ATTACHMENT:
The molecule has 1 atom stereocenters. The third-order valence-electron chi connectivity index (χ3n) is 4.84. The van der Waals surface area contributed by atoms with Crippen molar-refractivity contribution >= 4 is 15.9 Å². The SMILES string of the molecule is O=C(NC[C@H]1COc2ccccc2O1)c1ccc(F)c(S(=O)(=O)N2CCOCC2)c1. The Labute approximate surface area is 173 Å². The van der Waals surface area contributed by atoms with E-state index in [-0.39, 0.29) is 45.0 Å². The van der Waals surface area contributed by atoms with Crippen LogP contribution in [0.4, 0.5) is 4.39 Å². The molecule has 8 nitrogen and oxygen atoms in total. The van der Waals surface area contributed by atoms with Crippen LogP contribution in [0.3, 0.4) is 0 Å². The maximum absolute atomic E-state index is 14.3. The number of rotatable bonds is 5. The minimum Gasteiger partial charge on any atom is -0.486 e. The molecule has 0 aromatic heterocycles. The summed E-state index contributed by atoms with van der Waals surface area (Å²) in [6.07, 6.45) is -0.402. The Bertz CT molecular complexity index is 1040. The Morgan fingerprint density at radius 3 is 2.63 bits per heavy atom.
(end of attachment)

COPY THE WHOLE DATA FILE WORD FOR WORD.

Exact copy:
The molecule has 1 atom stereocenters. The third-order valence-electron chi connectivity index (χ3n) is 4.84. The van der Waals surface area contributed by atoms with Crippen molar-refractivity contribution >= 4 is 15.9 Å². The SMILES string of the molecule is O=C(NC[C@H]1COc2ccccc2O1)c1ccc(F)c(S(=O)(=O)N2CCOCC2)c1. The Labute approximate surface area is 173 Å². The van der Waals surface area contributed by atoms with E-state index in [-0.39, 0.29) is 45.0 Å². The van der Waals surface area contributed by atoms with Crippen LogP contribution in [0.4, 0.5) is 4.39 Å². The molecule has 8 nitrogen and oxygen atoms in total. The van der Waals surface area contributed by atoms with Crippen LogP contribution in [0.3, 0.4) is 0 Å². The maximum absolute atomic E-state index is 14.3. The number of rotatable bonds is 5. The minimum Gasteiger partial charge on any atom is -0.486 e. The molecule has 0 aromatic heterocycles. The summed E-state index contributed by atoms with van der Waals surface area (Å²) in [6.07, 6.45) is -0.402. The Bertz CT molecular complexity index is 1040. The Morgan fingerprint density at radius 3 is 2.63 bits per heavy atom.